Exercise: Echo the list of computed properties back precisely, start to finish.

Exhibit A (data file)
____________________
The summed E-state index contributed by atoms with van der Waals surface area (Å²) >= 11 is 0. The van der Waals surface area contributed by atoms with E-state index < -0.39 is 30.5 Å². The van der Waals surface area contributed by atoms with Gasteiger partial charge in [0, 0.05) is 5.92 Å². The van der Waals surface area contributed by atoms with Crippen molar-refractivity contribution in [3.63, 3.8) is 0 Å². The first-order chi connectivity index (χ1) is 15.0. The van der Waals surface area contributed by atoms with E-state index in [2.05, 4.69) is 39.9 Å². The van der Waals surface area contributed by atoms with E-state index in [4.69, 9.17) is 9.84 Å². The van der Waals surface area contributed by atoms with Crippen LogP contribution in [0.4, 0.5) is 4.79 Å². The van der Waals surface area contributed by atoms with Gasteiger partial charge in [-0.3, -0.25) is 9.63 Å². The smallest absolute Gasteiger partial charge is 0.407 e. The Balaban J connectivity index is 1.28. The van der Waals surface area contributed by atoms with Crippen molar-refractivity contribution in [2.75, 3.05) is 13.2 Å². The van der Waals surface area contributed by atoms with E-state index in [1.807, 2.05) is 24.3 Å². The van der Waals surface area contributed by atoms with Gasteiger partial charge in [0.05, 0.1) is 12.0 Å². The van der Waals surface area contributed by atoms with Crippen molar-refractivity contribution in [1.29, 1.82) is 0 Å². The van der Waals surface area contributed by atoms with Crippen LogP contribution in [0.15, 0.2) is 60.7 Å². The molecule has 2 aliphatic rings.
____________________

The summed E-state index contributed by atoms with van der Waals surface area (Å²) >= 11 is 0. The van der Waals surface area contributed by atoms with E-state index < -0.39 is 30.5 Å². The van der Waals surface area contributed by atoms with Gasteiger partial charge in [0, 0.05) is 5.92 Å². The van der Waals surface area contributed by atoms with Crippen molar-refractivity contribution in [3.63, 3.8) is 0 Å². The first-order chi connectivity index (χ1) is 15.0. The van der Waals surface area contributed by atoms with E-state index in [2.05, 4.69) is 39.9 Å². The van der Waals surface area contributed by atoms with E-state index in [4.69, 9.17) is 9.84 Å². The van der Waals surface area contributed by atoms with Crippen LogP contribution in [0.4, 0.5) is 4.79 Å². The van der Waals surface area contributed by atoms with Gasteiger partial charge in [-0.3, -0.25) is 9.63 Å². The smallest absolute Gasteiger partial charge is 0.407 e. The Balaban J connectivity index is 1.28. The van der Waals surface area contributed by atoms with Crippen molar-refractivity contribution in [2.75, 3.05) is 13.2 Å². The van der Waals surface area contributed by atoms with E-state index in [1.807, 2.05) is 24.3 Å². The van der Waals surface area contributed by atoms with Gasteiger partial charge in [0.05, 0.1) is 12.0 Å². The van der Waals surface area contributed by atoms with Crippen molar-refractivity contribution in [1.29, 1.82) is 0 Å². The van der Waals surface area contributed by atoms with Crippen LogP contribution in [0.15, 0.2) is 60.7 Å². The molecule has 2 aliphatic rings.